pohl4711 wrote: ↑Sun May 27, 2018 8:31 am

mjlef wrote: ↑Sun May 27, 2018 12:21 am

You give no evidence that a neural network is needed for Monte Carlo Tree Search

I know. Because I never said something like this. All I say is, that the interesting, risky positional of LCZero comes from its neural network, not from the MCTS, which LCZero uses only, because the neural-net calculations are so slow, that using normal AlphaBeta with crunching billions of nodes, would not work properly.

I looked into some dozend games of Komodo MCTS and find it playing like Komodo: good, solid,.positional chess, but much weaker than Komodo 12, because no real AlphaBeta search is done (seems at one level to Wasp 3). And that is, what is to be expected, when MCTS is used without a neural net.

So, Komodo MCTS has nothing in common with LCZero, but the using of MCTS, which is not only useless without a neural net, but weakening. And so, I see no reason to use Komodo MCTS.

Thats all I said. And that is all I have to say about Komodo MCTS, until it uses a neural net.

And because, I believe, that the Komodoteam knows all this like me (better like me), I think, the whole MCTS-Komodo was done to suggest parallels to AlphaZero/LC Zero, which are not existing. And I dont like that.

That has nothing to do with Komodo itself. I like Komodos positional play and its solid evaluations very much and I used only Komodo for all my work on my SALC-openings. I believe, there is no better engine for analyzing, than Komodo. Now and since the last years.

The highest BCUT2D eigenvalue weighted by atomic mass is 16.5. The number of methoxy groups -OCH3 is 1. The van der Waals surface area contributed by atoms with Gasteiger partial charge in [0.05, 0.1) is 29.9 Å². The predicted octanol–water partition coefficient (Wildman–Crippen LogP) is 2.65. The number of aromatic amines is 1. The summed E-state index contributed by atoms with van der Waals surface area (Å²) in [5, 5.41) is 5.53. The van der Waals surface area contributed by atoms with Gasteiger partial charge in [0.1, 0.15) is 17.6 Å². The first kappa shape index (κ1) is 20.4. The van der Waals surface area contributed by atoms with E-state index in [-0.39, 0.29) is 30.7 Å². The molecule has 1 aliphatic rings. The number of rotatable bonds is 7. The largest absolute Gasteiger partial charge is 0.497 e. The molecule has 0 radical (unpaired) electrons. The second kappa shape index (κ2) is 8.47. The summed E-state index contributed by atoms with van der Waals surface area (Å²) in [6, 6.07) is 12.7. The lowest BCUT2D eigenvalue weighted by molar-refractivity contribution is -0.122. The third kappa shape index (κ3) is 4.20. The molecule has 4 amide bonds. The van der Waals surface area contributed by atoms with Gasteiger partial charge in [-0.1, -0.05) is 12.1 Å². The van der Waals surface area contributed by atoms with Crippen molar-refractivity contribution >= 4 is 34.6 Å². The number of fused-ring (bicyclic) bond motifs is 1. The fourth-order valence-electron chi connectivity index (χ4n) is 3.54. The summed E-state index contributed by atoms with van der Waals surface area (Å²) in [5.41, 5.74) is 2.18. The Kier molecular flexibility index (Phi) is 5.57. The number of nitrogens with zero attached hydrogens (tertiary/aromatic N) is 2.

Monte Carlo Tree search is pretty well described here:

https://en.wikipedia.org/wiki/Monte_Carlo_tree_search
There are many variations on it. The scheme estimates win probabilities via a number of means. A classic approach is when hitting some leve in the search tree, ply play a game with random moves from that position (called playout or rollouts), then back the result (in chess, win, loss or draw) up the tree. Each tree node contains a sum of the win/loss/draw and a count of the number of times visited. The winning percentage at each point in the tree guides it search either by exploiting what you know (favoring the best scoring move) plus exploring (favoring less visited nodes). Programs like Alpha Zero use a neural network to give win probabilities at a new node, instead of the playouts.rollouts. But it is still called Monte Carlo Tree Search since the exploitation/exploration and summing win probabilities remains the same. I think the ALpha Zero/Leela neural network is fascinating and I am anxious to see how well it can learn. But that neural network is not needed for Monte Carlo. In Komodo, we do not currently use a neural network in MCTS mode. We use a heavily modified evaluation and combined with short searches to in place of the neural network.

Larry and I have discussed this approach for years. The great performance of Alpha Zero did push us to work on it, although last tear even before Alpha Zero came out, I had talked with Larry about starting work on MCTS this year.

I do not know if Komodo's eval and search will be better or worse than Alpha Zero/Leela's neural network. I hope it will be but we have a few hundred more elo to go. But the progress since the K 12 release has been really good. We like the way it plays. And we find it coming up with very interesting moves.

I would love someone to try another experiment. Take the Leela neural network, and just write a classic search for it, using the Leela neural network in place of an eval, but include all the standard cutoffs. If easier, you could convert the win percentage back to a centipawn score, and try all the standard pruning tricks we do in programs like Stockfish. I would love to see how it performs. Neural networks can in many ways see future moves via piece cooperation, attack and defense terms. It might be a very powerful program.